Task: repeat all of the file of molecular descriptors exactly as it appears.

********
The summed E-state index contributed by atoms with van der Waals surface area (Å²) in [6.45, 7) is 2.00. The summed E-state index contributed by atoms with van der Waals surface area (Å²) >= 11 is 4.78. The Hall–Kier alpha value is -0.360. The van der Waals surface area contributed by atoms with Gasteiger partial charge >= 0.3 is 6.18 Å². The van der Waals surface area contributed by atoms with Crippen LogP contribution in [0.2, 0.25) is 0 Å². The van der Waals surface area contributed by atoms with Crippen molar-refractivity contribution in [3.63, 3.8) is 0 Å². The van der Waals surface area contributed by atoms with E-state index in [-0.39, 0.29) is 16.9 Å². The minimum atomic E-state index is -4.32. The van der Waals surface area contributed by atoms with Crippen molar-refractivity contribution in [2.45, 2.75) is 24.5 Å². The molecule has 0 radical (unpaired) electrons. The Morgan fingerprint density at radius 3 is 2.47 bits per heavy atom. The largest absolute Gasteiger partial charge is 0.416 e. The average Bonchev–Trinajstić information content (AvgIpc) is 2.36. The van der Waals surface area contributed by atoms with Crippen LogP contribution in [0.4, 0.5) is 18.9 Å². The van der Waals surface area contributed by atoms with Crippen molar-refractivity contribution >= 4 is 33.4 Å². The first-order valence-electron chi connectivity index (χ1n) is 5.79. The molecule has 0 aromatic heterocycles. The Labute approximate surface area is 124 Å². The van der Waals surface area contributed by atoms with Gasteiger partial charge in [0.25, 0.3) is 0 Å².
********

The summed E-state index contributed by atoms with van der Waals surface area (Å²) in [6.45, 7) is 2.00. The summed E-state index contributed by atoms with van der Waals surface area (Å²) >= 11 is 4.78. The Hall–Kier alpha value is -0.360. The van der Waals surface area contributed by atoms with Gasteiger partial charge >= 0.3 is 6.18 Å². The van der Waals surface area contributed by atoms with Crippen LogP contribution in [0.2, 0.25) is 0 Å². The van der Waals surface area contributed by atoms with Crippen molar-refractivity contribution in [3.63, 3.8) is 0 Å². The van der Waals surface area contributed by atoms with E-state index in [-0.39, 0.29) is 16.9 Å². The minimum atomic E-state index is -4.32. The van der Waals surface area contributed by atoms with Crippen molar-refractivity contribution in [2.45, 2.75) is 24.5 Å². The molecule has 0 radical (unpaired) electrons. The Morgan fingerprint density at radius 3 is 2.47 bits per heavy atom. The largest absolute Gasteiger partial charge is 0.416 e. The average Bonchev–Trinajstić information content (AvgIpc) is 2.36. The van der Waals surface area contributed by atoms with Crippen LogP contribution in [0.4, 0.5) is 18.9 Å². The van der Waals surface area contributed by atoms with Crippen molar-refractivity contribution >= 4 is 33.4 Å². The first-order valence-electron chi connectivity index (χ1n) is 5.79. The molecule has 0 aromatic heterocycles. The Labute approximate surface area is 124 Å². The van der Waals surface area contributed by atoms with Gasteiger partial charge in [0.25, 0.3) is 0 Å².